What is Graph Analysis?
Graph analysis is a methodology for data analysis. In graph analysis, the
original data set is represented as a graph where the vertices correspond to the
data entities and edges to the relationships between them. Therefore analyzing such a
graph takes into account the fine-grained, arbitrary
relationships naturally in the process, which enables the discovery of valuable non-immediate information about the original data set.
For instance, PageRank is a popular
graph algorithm that measures the relative importance between data entities
based on the relationship structures between them — e.g., links between webpages.
Other examples of graph analysis include influencer identification, community structure
detection and path finding.
PGX and Graph Analysis
PGX is a fast, parallel, in-memory graph analytic framework. PGX allows the
user to do the following things in an easy and efficient manner:
Loading graphs into memory: PGX is an in-memory graph analytic framework
that needs to load a graph instance into main-memory before running
analytic algorithms on the graph. PGX supports a few popular graph file formats
for convenient data loading.
Running built-in graph algorithms: PGX provides built-in implementations of
many popular graph algorithms. The user can easily apply these algorithms on
their graph data sets by simply invoking the appropriate methods.
Running custom graph algorithms: PGX is also able to execute custom (i.e.
user-provided) graph algorithms. Users can write up their own graph algorithms with the Green-Marl DSL
and feed it to PGX. The provided
Green-Marl program is transformed for PGX using a parallelizing
Running graph pattern matching queries: Along with running graph
algorithms, finding sub-graphs of interest to users' is a crucial
task in graph analysis. PGX provides a graph pattern matching feature in which a
query is written in an SQL-like declarative language, PGQL. PGQL queries are processed
in a highly efficient manner on top of PGX.
Mutating Graphs: Complicated graph analysis often consists of multiple steps,
where some of the steps require graph mutating operations. For example, one
may want to create an undirected version of the graph, renumber the vertices
in the graph, or remove repeated edges between vertices. PGX provides fast,
parallel built-in implementation of such operations.
Browsing and exporting results: Once the analysis is finished, the users can
browse the results of their analysis and export them into the file system.
The following figure depicts an overview of using PGX for graph analysis.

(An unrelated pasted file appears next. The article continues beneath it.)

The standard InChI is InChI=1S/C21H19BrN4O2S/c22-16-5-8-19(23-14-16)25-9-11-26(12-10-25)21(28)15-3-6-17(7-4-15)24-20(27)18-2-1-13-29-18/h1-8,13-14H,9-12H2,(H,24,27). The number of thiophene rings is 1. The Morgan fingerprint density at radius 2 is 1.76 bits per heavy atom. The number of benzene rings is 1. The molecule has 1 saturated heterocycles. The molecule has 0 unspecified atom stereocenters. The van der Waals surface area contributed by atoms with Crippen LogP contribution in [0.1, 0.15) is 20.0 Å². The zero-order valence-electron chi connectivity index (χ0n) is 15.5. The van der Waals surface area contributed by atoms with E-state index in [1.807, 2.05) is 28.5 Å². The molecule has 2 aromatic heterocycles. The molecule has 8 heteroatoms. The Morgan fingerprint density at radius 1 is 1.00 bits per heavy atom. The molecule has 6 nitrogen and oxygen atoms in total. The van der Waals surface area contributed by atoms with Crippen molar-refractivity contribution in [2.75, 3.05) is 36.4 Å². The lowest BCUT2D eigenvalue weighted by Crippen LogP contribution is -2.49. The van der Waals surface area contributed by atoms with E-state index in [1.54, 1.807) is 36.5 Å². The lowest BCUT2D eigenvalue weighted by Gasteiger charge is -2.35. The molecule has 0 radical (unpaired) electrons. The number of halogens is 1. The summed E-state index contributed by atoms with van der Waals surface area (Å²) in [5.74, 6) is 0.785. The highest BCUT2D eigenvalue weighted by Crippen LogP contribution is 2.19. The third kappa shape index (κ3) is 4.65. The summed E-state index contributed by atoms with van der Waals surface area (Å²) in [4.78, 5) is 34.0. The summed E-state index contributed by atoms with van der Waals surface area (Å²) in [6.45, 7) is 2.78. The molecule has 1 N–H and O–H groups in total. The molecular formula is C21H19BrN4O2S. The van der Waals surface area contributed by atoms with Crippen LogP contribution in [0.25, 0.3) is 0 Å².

Figure: PGX Overview
Benefits of PGX
The benefits that PGX provides can be summarized as follows:
Fast, parallel, in-memory execution:
PGX is a fast, parallel, in-memory graph analytic framework. PGX adopts
light-weight in-memory data structures which allow fast execution of graph
algorithms. Moreover, PGX exploits multiple CPUs of modern computer systems
by running parallelized graph algorithms. Note that not only the built-in
algorithms are parallelized, but also that custom graph algorithms are
automatically parallelized with the help of a DSL compiler.
Rich built-in algorithms:
PGX provides built-in implementations of
many popular graph algorithms, including computing various centrality
measures, finding shortest paths, finding/evaluating clusters and
components, and predicting future edges, etc.
Support for custom algorithms:
PGX adopts the Green-Marl DSL for the sake of both ease of implementation
of custom algorithms and their efficient execution. The users can program
their own graph algorithms intuitively by using the high-level
graph-specific data type and operators in Green-Marl. PGX can execute the
given Green-Marl program efficiently by parallelizing the given Green-Marl
program and mapping it into the PGX-internal API.
Interleaved usage of graph algorithms and graph pattern matching
PGX supports two different kinds of high-level tasks: Running
graph analysis algorithms (built-in or custom), and pattern-matching -
finding sub-graphs that match a pattern specified in a query.
The output of each of these tasks can be used as input to the other - the
results of analytics algorithms are stored as transient properties of nodes
and edges in the graph; pattern matching can then be used against those
properties. Similarly, the graphs analytics are run against may be
sub-graphs derived from the original data using pattern-matching. The
combination of pattern-matching and analytics results in a highly expressive
and flexible interface for graph analytics.
PGX provides a shell application with which the user can exercise the PGX
features in an interactive manner. That is, the user can simply start the
shell and type commands from the shell command line, instead of creating a
whole Java application for his/her analysis.